“At AWE we welcome early careers employees and bring them in from a number of routes including apprenticeships, graduates and undergraduates. They are a key part of the workforce and the future of  the organisation. The UKESF is another important pipeline into the industry and helps us to build vital skills, provide the scholars with great work experience, particularly in an area where there is a skills shortage. We are delighted to support this scheme and look forward to helping more of the future workforce.”                                                                                              AWE Senior Manager (People Capability) – Sharon Steed




CURRENT AWE SCHOLAR – Joshua Speakman (University of Nottingham) 

Why Electronics?

I chose electronics at university partly because of my passion for maths throughout school and partly because of the interactions I had with academics at university open days. These interactions, one of which was after getting to try a VR headset, intrigued me into the workings of different devices and what the future could hold. The prospect of working on cutting-edge technology and being able to develop the backbone of products made it an easy decision!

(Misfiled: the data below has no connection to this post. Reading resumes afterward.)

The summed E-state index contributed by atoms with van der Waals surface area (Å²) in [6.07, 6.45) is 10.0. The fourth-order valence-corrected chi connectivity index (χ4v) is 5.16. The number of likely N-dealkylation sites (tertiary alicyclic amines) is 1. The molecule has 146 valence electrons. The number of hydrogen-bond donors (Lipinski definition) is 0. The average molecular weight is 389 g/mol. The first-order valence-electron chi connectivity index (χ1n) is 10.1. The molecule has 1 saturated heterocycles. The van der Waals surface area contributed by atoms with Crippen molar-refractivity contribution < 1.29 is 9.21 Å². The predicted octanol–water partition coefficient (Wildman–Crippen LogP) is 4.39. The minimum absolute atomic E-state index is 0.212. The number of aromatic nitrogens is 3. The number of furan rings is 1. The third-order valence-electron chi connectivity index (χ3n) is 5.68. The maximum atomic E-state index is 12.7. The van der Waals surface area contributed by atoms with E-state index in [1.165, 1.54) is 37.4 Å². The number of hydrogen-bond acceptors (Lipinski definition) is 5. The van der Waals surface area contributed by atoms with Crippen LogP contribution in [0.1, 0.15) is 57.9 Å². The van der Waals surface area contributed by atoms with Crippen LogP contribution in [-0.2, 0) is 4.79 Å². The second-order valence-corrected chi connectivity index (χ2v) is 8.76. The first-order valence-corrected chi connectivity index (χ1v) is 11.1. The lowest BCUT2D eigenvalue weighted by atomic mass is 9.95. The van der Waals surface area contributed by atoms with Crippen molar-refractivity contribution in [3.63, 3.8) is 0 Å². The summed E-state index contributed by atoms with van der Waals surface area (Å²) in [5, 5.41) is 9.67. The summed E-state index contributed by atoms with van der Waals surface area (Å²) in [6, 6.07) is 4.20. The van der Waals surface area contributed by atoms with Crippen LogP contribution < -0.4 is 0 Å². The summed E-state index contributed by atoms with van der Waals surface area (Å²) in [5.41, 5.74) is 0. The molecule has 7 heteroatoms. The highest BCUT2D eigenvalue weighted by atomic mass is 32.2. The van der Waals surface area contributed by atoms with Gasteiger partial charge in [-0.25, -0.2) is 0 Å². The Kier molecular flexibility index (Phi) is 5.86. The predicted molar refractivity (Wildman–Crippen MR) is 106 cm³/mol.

Your experience as a UKESF AWE Scholar

As a UKESF scholar I was given a buddy that had been through the same experience as me and was able to help me through the onboarding process. This inspired me to want to help out and therefore I became a buddy for a student the following year.

Working at AWE

At AWE, I have worked within the engineering function, primarily with temperature sensors and also charge measurement techniques. This has helped me to work with a range of different teams and get a wide overview of the company and how I fit into the overall mission. I was welcomed by everyone when I first joined the company and settled in quickly.

GRADUATED SCHOLAR – Hamzah Iqbal (Aston University – graduated 2022)

Why electronics?

I have always had a keen interest in technology and pursuing a career in electronics helped further that passion into a more productive endeavour. The ability to design, create and innovate drives me in my day-to-day work. It provides a sense of fulfilment and purpose that is seldom found.

Your experience as a UKESF AWE Scholar